It’s like constructing a block tower. If as I’m building (writing), I discover my structure is falling over (story isn’t working) because something is wrong in the foundation (set up), I go back and fix it. But I don’t need to decide on wall colors yet.

3. It’s okay if your first draft sucks.

I know this is meant to be encouraging, like, “Don’t worry about it, kiddo! All of us write crappy first drafts!” But here’s the thing – I’m not going to write a perfect draft on my first try, but I should give it my best shot! Spewing words onto the page so I can make a daily word count doesn’t serve my story.

Better Advice: The first draft doesn’t have to be perfect.

Make it the best it can be, but the process of writing it will make you a better writer, so you can then go back and revise it.

We all want to help other writers. That generous spirit is one of the great things about being part of a creative community. But if you find yourself dispensing advice, don’t just recite the common catchphrases. Consider another way to phrase it or a more specific tip you can give. That said, all advice is subjective. What works for one writer might not work for another.

Now if you’ll excuse me, I have a camel to revive and a map to draw…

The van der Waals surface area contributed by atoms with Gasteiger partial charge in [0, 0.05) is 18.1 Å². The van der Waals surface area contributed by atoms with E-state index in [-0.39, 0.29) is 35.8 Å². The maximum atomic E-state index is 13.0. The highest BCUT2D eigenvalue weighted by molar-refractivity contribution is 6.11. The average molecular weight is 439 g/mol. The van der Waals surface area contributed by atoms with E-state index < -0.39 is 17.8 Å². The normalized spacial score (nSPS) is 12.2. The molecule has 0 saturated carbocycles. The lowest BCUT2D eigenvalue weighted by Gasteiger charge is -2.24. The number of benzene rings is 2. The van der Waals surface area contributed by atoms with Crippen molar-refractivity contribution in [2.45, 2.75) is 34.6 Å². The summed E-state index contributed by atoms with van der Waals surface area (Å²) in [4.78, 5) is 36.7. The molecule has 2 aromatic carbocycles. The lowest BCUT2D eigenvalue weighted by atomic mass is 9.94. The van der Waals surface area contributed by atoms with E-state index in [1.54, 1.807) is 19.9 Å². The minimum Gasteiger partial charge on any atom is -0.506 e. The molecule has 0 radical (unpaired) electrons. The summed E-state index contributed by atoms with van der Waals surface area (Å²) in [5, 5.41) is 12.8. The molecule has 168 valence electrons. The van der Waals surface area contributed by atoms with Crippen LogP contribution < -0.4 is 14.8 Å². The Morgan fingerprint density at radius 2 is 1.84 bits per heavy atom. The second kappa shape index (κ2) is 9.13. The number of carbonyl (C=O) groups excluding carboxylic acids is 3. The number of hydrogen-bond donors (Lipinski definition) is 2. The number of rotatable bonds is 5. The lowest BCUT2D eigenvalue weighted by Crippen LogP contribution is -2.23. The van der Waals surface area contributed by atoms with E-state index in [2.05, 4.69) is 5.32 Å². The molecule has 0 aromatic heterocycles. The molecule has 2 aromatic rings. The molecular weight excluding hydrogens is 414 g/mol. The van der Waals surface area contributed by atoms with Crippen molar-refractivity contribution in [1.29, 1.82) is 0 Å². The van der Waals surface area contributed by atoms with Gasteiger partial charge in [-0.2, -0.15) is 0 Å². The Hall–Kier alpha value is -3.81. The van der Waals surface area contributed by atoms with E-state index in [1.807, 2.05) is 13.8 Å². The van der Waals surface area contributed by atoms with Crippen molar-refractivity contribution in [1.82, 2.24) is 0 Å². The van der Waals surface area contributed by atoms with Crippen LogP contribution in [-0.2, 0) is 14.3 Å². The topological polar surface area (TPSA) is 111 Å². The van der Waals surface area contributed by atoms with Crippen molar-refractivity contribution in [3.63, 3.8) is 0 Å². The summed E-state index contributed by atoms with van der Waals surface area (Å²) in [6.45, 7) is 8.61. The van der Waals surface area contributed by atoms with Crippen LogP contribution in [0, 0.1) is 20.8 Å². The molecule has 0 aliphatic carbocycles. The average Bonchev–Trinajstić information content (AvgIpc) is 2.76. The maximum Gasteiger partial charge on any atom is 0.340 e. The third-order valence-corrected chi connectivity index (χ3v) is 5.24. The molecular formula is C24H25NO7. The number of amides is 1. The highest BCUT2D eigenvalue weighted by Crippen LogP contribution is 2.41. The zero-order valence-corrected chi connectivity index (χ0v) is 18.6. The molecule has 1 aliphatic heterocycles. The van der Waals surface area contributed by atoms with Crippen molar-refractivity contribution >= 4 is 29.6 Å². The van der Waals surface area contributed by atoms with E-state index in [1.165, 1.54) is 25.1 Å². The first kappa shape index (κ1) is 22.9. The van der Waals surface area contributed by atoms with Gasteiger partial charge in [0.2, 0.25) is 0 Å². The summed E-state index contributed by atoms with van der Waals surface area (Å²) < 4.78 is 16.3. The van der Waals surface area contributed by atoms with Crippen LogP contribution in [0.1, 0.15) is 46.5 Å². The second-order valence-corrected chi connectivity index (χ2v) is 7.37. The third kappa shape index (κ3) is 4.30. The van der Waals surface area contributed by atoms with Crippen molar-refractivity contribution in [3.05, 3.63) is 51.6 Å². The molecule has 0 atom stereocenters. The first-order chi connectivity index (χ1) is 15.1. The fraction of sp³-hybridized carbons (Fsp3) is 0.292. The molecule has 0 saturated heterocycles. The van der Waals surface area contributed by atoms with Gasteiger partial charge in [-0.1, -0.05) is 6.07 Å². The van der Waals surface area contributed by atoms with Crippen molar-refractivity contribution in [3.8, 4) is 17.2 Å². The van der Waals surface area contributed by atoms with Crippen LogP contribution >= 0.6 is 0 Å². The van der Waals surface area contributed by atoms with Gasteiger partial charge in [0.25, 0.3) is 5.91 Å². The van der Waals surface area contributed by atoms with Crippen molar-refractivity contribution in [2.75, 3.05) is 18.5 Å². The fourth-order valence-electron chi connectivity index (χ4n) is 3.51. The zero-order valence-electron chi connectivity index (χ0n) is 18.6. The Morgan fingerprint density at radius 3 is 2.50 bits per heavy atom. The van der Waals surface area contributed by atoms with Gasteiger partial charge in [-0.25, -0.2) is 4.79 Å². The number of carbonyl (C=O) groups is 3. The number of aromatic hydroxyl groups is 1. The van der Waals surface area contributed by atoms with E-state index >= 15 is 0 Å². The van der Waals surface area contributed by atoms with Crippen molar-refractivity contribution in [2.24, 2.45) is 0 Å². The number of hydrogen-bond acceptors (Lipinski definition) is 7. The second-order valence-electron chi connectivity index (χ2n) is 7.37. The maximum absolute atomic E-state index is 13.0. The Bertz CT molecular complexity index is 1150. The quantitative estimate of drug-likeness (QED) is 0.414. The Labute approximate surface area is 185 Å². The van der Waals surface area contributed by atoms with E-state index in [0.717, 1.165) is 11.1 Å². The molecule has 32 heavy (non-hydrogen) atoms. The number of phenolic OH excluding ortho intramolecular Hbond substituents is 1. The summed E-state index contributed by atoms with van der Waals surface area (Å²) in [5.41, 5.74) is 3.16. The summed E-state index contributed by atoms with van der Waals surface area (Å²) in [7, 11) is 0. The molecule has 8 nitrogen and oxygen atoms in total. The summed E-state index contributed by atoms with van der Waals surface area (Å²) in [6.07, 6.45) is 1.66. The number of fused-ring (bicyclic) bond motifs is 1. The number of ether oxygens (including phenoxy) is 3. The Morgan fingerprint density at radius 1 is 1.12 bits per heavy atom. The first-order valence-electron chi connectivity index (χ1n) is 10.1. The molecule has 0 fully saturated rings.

Next Up from Heather… I finally read Mockingjay and blog about what makes an ending “right”.

For more posts from Heather, click here.

Author: Heather Jackson

Heather is a freelance screenwriter, game writer, and novelist based in Toronto. For more, visit her website at or follow her on Twitter @HeatherJacksonW

6 thoughts on “Common Writer Advice Revised”

  1. Hi Heather, this is post is uncanny in its timing, for me! I am a planner, an outliner. Keeps me from going off track into side stories that can suck the life out of my original thoughts and leave me not only directionless but with no energy. I wind up with a lot of words going no where slowly!
    I have made a lot of false starts that way.
    My first serious attempt at a “book” is now underway and I am paying attention to my overall design and melding in the flow of creative words.
    Thanks again. Peggy

    1. Oh yes, I totally understand the “a lot of words going no where slowly” thing, and the countless false starts. Digging into my outline now. Thanks for the comment!

  2. I also cannot write without an outline. I’ve tried it and I just sort of sit there at my computer staring into space. There are so many writing “rules” out there. Some of them are useful but some are just meant to be broken. Writing is hard enough already so when a writer finds any method that helps them get through a draft, I say do it. Thanks for sharing.

  3. I agree with all of your revisions – they make much better advice. I find it’s not possible for me to plan everything before I start writing, so I have to take the plunge and start writing prose at some point. I always revise as I go along because it’s part of developing the plot and characters, not perfecting the prose. And finally, I can’t understand writers who seem to imply that it’s all right to have poor grammar and spelling in a first draft. Yes, a sentence can always be improved and made more beautiful, but how can you write something that is grammatically incorrect in the first place?